I’ve had the Alcatel OneTouch Pop 7 for review for quite a while now. in fact, longer than any other review device that has graced the SA Vibe review floor (sans HP Inkjet 4645). That’s because the Pop 7 is arguably the sleeper hit among small tablets this year. Alcatel OneTouch’s device doesn’t have the speed of the Nexus 7 or the interface tricks of Samsung’s Galaxy Tab 3 and S line, but it is superbly balanced. It runs smoothly, packed with smart software and (most importantly) carries a sub-R99 monthly price (exclusively through Vodacom). For that reason, the Pop 7 is potentially exciting; it sticks to that familiar formula while bringing in a rather faster processors and a fresher interface. What’s not to like? As you’ll find out in our review, there are a few aspects that definitely need improvement, or even take steps backward — but it’s also clear that OneTouch’s has budget-tablet design down to a science. They’ve got this.
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The One Touch Pop 7 is a, erm, 7-inch tablet with a 1,024×600 resolution TFT screen. It’s not an IPS screen, and its viewing angles are painfully narrow as a result. The tablet houses a 1.3GHz dual-core CPU, a 2-megapixel rear camera, and a VGA front camera and at about 280 grams it’s fairly light, but its 0.35-inch thickness screams anything but “sexy.” However, the tablet doesn’t feel uncomfortable when held and actually reminds me a lot of the Samsung Galaxy Tab 3 8-inch with its smooth plastic backside. And that’s mostly a good thing. They’re easy to hold, with rounded edges and side buttons that you’re unlikely to hit by accident. You’ll find micro-USB and headphone ports on the top, the power and volume controls on the right and a microSD storage slot on the left. There’s little on the front besides the company logo and the front-facing camera. This bad boy includes a measly 4GB of storage — only 2.4GB usable — but thankfully Alcatel outfits it with a microSD storage slot supporting up to 32GB, boxed running Android 4.2.2 with the press release stating an upgrade to 4.4 is available. This must be depended on your region as our review device is still limited to 4.2.2. On the back, you’ll spot a rear camera above and a stereo speaker below.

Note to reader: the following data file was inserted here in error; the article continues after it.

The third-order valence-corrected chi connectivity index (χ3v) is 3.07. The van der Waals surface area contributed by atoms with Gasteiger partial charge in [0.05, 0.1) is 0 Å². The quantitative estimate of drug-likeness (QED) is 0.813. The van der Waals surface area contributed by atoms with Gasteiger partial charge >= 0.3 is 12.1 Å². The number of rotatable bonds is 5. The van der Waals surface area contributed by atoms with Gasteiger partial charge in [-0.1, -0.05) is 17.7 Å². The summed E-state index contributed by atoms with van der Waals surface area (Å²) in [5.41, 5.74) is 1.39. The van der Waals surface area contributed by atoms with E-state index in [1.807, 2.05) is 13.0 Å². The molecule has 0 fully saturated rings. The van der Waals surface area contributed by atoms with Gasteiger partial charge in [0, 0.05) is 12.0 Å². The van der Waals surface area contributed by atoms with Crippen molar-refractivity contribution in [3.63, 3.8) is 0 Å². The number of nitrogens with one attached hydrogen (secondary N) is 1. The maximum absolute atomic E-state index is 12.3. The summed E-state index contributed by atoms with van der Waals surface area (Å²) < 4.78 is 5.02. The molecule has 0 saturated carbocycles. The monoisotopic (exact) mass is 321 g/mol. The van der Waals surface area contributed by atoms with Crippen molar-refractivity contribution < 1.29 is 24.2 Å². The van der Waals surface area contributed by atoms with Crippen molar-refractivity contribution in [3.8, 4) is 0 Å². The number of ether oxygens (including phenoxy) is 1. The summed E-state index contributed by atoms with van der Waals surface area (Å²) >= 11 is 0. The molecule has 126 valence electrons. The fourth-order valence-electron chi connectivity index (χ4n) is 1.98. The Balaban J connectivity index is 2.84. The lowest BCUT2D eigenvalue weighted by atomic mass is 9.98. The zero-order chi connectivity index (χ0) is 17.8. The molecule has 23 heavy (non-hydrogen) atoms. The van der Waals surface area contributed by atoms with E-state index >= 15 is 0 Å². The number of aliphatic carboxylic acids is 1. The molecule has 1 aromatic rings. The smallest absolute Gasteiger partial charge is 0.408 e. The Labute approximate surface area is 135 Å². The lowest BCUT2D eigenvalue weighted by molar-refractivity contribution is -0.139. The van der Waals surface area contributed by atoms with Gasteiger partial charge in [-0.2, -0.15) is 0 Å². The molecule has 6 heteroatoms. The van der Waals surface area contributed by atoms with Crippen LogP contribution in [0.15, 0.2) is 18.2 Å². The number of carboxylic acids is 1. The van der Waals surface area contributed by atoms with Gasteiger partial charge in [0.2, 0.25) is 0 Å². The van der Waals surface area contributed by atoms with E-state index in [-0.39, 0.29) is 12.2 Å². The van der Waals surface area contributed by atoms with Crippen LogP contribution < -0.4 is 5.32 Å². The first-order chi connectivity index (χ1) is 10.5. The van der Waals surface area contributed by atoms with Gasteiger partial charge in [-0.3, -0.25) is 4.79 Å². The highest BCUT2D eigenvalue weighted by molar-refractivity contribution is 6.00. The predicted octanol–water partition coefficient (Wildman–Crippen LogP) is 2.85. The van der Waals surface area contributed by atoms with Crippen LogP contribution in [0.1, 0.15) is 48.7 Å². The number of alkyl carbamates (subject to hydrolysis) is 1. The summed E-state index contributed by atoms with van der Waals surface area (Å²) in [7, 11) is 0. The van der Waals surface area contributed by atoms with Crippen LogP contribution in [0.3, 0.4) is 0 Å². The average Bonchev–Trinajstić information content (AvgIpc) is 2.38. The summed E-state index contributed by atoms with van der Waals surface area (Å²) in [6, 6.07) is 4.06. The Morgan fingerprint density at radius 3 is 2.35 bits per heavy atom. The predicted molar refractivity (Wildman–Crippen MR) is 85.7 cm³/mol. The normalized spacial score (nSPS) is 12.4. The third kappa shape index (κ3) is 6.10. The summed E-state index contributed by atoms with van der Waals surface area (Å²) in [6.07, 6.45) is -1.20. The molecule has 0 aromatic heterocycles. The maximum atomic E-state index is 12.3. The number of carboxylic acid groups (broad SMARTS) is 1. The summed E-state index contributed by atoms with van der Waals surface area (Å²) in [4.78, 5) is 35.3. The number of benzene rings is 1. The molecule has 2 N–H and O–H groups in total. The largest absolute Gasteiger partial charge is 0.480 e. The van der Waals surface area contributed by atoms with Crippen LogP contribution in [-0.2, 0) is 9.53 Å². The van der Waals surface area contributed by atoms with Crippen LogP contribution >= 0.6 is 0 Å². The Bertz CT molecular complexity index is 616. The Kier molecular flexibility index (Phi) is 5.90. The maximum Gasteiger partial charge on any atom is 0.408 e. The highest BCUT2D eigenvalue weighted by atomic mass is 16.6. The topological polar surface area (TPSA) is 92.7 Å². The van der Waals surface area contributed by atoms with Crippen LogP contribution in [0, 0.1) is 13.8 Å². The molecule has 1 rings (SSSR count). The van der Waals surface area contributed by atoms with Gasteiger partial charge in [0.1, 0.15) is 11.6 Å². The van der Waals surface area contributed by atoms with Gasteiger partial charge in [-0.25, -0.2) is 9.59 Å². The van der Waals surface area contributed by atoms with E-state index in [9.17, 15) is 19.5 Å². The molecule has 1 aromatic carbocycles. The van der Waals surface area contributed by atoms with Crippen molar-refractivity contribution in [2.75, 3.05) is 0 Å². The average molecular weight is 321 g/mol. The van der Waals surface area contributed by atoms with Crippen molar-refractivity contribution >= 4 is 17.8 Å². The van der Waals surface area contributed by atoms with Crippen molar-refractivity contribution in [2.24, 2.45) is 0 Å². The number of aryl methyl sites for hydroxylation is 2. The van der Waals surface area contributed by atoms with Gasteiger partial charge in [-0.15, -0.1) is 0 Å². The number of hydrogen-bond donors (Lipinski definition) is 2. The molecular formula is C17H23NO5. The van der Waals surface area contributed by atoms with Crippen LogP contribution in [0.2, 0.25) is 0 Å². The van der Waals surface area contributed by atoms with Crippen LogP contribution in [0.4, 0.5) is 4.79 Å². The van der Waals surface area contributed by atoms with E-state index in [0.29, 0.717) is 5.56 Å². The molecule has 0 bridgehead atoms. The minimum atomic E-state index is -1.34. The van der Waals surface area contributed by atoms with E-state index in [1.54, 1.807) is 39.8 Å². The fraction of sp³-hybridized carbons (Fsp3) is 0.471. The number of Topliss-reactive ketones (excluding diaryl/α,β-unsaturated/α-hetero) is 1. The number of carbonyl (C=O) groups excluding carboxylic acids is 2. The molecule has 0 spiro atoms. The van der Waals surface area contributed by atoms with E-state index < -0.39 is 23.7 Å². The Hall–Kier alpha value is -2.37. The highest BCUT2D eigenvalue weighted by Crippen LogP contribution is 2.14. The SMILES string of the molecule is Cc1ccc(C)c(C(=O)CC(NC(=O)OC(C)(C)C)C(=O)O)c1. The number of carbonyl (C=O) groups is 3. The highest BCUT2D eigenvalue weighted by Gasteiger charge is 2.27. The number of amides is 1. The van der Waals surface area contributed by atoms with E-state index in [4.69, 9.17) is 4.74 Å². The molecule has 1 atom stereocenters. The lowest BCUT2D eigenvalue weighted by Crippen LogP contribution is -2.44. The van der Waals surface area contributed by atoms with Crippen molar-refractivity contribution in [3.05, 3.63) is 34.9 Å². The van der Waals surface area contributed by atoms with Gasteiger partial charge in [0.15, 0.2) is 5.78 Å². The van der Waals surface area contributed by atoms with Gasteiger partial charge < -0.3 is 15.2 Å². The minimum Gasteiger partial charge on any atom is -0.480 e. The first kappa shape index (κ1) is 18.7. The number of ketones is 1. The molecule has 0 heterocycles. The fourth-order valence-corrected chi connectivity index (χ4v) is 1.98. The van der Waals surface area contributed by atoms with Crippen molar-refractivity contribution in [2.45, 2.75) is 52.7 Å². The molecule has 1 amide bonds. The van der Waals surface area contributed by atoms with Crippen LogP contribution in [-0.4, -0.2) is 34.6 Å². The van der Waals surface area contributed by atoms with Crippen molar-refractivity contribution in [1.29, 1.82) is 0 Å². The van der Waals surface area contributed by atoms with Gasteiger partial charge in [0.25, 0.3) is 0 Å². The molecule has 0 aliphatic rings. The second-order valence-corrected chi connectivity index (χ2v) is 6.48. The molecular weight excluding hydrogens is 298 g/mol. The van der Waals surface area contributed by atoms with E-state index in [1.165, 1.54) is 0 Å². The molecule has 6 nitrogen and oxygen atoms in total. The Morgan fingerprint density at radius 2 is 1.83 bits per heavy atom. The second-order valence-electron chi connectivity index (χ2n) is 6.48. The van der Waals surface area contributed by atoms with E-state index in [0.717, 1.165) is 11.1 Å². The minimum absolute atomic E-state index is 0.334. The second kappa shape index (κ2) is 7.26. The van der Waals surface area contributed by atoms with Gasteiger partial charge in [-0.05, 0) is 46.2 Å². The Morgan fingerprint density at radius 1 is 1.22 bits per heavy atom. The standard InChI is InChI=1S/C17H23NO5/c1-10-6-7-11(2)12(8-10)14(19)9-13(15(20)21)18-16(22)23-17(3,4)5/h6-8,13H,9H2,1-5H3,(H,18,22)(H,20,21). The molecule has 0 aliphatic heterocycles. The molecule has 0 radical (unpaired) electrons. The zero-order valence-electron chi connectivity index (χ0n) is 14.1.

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The design on the Pop 7 is ever so slightly easier to grab with one hand. I was happy to use it for a significant stretch of time without propping it up on my lap; this is a fine device for reading on the couch or playing games that demand a two-handed grip.
That conservative design approach does mean the Pop 7 inherit a few flaws. Those buttons may prevent unintended presses, but they’re also harder to activate on purpose. Since you can’t see them most of the time or quickly identify them by feel, it’s all too easy to accidentally lower the volume when you meant to put the device to sleep, or vice versa. The glossy finishes also have their quirks. The 7’s smooth backing tends to stay relatively pristine (at least in a the pearly white).
In real life, the battery is healthy enough that you likely won’t notice the difference. I can get through a day of moderate browsing, social networking and photography even on the Pop 7. Heavy-duty gaming chews up a lot of that precious energy, although you can counter that by invoking a special energy-saving mode that cuts internet access when the tablets aren’t in use. It’s a last-ditch measure, to be sure, but it might save your hide if you need a working device at the end of a daylong trip.
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To close off if I were on a really tight budget or making my entry into the tablet side of things I’d choose the Pop 7 without hesitation, as it’s simply a better bargain. Spending +R1000 more surely nets you better cameras, longer battery life and that all-important larger display. The 7-inch system offers superb speed for a R99/pm tablet, but it’s somewhat hobbled by the downgraded cameras. I’d make the sacrifice, as I rarely snap photos with any tablet.
It’s a harder call when pitting Alcatel OneTouch against its opponents. While it should be clear by now that the Pop range can take on most any task you’d expect from a mobile tablet, they’re not the best at everything; you can find nicer screens and cameras without much difficulty, especially if you’re willing to go beyond the R99/pm mark. I don’t think that specs alone tell the whole story, though. OneTouch makes a good case for custom Android interfaces. Theirs is more helpful than the largely stock Android implementation on the Dell Venue 7 or 8, yet it never gets in your way. I can comfortably recommend the Pop 7, but you do have to be aware of what you’re giving up — at roughly double the price that is.
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